This is a continuation of the Ugly Duckling series. However, the story is still not completed:
Yet few are needed, indeed, only one.
The will was read, the kingdom divided. The shares of Shalom Corporation had passed to a bizarre mélange of charitable foundations, institutional investors and the odd trustee or two. And nothing—Moshe Levi, the multibillionaire, the head of a world- girdling business empire, had left nothing to Enoch, his presumed heir—except a small wooden box and a grand sum of a hundred pounds.
Enoch walked out—plunging into the sun and wind. The white, black and golden monolith that was Shalom’s London headquarters towered above him, knifing yearningly into grey, unreachable skies. He focused inward and then above—a barren wasteland, dry and cracked, hemmed in by blinding prison walls—a grey counterpart of external emptiness.
Nothing, nothing, nothing.
He trudged slowly down wintry streets, past palatial abodes of banks, through oblivious crowds and around solemn statues; the dreamscape of the City loomed and ebbed, a foaming sea of musing thoughts and fiery frenzies. Enoch felt his burden compounded by the unceasing oppression of an empty world.
Then the cityscape inexplicably vanished. Enoch looked around. He was in one of London’s ubiquitous parks, standing on soft soil lightly clad with snow. A shimmering lake, half frozen, stretched yawningly from him into grey mist.
Left alone—bereft, helpless. Again. Why did he choose to return? A golden memory loomed on awareness’ fringe—a song of unspeakable grandeur mocking his smallness and misery.
Why did he choose to return?
There was no answer—no voice of thunder and mystery. The Voice had faded, the Light vanished, the Power no more. And Moshe was dead. Only darkness remained—a silence of God, the abandonment of men, an absence pierced by desert thirst and despair.
As a deer pants for flowing streams,
so pants my soul for you, O God.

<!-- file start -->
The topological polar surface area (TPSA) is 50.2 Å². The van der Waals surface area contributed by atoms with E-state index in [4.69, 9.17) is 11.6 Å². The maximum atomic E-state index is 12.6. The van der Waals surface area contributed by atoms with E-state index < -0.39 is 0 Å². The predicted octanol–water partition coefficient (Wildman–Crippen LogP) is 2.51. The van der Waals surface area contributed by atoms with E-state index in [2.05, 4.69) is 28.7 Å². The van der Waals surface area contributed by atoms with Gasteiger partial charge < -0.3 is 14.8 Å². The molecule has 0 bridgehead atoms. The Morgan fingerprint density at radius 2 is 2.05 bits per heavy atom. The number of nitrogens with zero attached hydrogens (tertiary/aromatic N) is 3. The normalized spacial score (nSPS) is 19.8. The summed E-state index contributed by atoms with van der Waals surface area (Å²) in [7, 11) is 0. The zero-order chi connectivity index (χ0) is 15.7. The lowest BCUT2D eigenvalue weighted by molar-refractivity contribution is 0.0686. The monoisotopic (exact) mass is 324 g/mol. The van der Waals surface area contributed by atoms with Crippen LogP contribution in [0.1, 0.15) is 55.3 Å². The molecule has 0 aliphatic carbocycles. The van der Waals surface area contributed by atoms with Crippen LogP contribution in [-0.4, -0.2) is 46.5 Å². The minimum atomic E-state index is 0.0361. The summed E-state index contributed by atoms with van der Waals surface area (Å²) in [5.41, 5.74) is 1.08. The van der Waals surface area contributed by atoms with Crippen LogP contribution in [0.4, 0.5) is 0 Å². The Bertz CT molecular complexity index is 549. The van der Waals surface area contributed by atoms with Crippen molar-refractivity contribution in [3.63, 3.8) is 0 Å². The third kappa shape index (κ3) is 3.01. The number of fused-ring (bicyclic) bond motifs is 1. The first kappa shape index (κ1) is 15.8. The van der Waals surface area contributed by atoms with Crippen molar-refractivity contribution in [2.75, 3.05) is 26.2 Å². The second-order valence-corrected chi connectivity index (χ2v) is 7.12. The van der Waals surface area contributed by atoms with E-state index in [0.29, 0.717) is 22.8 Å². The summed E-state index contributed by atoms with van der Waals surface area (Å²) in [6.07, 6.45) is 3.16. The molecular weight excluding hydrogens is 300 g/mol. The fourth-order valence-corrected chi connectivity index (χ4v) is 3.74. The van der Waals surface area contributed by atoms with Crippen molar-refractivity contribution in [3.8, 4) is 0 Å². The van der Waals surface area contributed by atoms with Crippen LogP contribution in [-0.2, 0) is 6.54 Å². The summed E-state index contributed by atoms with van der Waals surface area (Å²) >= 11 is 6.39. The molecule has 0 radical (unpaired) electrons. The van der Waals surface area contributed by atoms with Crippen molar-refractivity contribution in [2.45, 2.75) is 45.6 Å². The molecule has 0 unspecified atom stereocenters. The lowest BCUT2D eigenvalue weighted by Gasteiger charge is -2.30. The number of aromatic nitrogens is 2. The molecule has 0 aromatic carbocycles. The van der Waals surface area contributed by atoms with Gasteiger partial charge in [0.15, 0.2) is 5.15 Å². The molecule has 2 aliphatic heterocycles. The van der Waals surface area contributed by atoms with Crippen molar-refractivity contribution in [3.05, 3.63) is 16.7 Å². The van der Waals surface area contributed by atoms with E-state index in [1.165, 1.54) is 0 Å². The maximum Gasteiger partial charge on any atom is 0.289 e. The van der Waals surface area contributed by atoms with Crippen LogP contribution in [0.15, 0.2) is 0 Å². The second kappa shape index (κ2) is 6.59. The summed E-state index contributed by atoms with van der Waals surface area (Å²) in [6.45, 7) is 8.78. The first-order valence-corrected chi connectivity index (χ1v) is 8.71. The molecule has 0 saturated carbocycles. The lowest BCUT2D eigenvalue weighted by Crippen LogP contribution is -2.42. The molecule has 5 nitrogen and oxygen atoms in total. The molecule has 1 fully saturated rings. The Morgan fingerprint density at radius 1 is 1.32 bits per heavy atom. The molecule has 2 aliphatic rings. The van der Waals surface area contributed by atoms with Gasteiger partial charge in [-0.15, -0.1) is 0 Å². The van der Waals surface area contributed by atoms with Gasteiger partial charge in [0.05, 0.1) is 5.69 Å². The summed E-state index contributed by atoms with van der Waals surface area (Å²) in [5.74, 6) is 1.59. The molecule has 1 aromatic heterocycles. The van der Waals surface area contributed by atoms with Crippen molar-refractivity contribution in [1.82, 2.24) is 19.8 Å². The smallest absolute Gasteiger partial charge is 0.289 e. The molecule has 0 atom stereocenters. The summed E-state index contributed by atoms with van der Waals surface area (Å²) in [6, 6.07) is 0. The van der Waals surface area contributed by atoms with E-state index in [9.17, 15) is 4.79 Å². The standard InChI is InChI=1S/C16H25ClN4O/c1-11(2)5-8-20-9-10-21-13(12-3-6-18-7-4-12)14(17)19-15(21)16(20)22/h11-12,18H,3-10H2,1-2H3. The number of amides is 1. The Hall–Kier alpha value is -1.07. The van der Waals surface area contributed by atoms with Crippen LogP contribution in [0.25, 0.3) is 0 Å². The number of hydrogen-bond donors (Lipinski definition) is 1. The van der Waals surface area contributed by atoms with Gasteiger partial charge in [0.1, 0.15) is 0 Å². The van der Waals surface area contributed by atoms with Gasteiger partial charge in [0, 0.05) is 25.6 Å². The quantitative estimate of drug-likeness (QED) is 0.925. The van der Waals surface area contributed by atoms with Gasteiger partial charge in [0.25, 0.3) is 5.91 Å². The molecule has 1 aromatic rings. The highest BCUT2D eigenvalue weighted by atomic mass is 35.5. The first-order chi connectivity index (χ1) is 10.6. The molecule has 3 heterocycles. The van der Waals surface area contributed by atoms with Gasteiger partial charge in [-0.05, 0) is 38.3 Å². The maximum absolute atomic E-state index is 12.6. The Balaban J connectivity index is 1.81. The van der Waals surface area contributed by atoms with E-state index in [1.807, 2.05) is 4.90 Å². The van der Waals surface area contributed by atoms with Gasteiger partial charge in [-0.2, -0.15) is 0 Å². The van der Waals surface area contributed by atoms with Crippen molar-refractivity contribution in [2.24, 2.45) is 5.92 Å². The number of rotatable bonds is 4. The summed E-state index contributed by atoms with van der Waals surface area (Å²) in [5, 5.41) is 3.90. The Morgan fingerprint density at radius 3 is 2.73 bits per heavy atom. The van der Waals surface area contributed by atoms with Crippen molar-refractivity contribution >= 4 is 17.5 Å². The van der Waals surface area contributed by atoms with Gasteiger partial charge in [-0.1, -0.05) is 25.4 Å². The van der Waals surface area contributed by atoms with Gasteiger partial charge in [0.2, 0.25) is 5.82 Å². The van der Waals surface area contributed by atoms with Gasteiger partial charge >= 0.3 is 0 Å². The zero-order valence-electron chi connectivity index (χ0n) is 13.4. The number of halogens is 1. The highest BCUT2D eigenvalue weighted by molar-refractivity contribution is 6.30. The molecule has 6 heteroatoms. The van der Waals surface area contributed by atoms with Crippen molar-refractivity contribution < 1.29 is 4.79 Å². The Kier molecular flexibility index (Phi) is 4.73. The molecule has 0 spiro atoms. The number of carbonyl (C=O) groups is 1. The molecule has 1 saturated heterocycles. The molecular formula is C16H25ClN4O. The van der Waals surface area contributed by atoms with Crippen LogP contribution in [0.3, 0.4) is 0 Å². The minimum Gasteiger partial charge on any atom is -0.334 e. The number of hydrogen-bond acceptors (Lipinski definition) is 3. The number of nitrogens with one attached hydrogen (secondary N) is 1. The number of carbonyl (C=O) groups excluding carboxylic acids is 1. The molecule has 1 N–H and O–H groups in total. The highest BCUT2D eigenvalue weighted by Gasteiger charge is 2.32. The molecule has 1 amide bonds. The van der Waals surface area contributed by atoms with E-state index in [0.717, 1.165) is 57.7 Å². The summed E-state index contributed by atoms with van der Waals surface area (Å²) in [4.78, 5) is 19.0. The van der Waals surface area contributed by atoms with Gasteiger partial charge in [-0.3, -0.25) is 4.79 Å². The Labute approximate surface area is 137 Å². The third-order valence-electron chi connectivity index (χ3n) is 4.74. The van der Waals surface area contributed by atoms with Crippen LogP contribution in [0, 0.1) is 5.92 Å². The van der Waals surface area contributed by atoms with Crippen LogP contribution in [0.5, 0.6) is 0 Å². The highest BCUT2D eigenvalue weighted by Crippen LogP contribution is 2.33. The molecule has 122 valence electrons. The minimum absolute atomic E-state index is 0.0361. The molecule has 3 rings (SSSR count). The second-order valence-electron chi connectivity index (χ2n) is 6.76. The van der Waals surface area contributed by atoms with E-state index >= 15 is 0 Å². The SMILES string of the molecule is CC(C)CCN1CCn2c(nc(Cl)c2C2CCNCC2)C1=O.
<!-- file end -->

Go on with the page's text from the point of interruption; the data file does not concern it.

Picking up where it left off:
My soul thirsts for God,
for the living God.
How long, Lord? How long?
Silence—and a parched, stony heart. The words of the Old Woman tormented him again:
Grim, hard earth will be your lot—for you must share the fate of the fallen humanity you wish to serve. You must drink, and drink deep, of their misery before you can alleviate it. That is the law of grace—the law of solidarity and of love.
Guided by a strange instinct, Enoch knelt down and plunged his fingers deep into the icy soil.
Dark, moist earth—warm blood-pulses of brooding soil; rotting corpses of leaves and worms; burrowing busy ants in cavernous dreams. Life feeding on death, eternal calm feeding motion; light of buried beauty whirling sorrow songs of rhythmic deeps.
Enoch jolted awake. Hours had passed. The earth had seemed alive, throbbing with vast surges of life dancing with playful death. Had not such visions faded? Again, he plunged his fingers into the ground.
There was nothing.
The early winter night had come and the last light died. Gripping the barren, unyielding earth, Enoch lowered his tearful face, trembling in cold and painful despair.
“Yet, there is another way.”
A strange voice—unfamiliar and oddly authoritative—intruded from the dark. But the park was shrouded in choking mist, and it was desolate and empty. Enoch lifted his head, suddenly alert, a tense warning filling his heart.
“Who are you?”
The grey gloom seemed to stir, but no one emerged. Enoch stood up with eyes flashing and his left hand unconsciously gripped tight—as if around an invisible staff.
“Who are you? Show yourself!”
This time, the darkness seemed to coagulate. But there was no clear form. And when the darkness spoke, it was from within.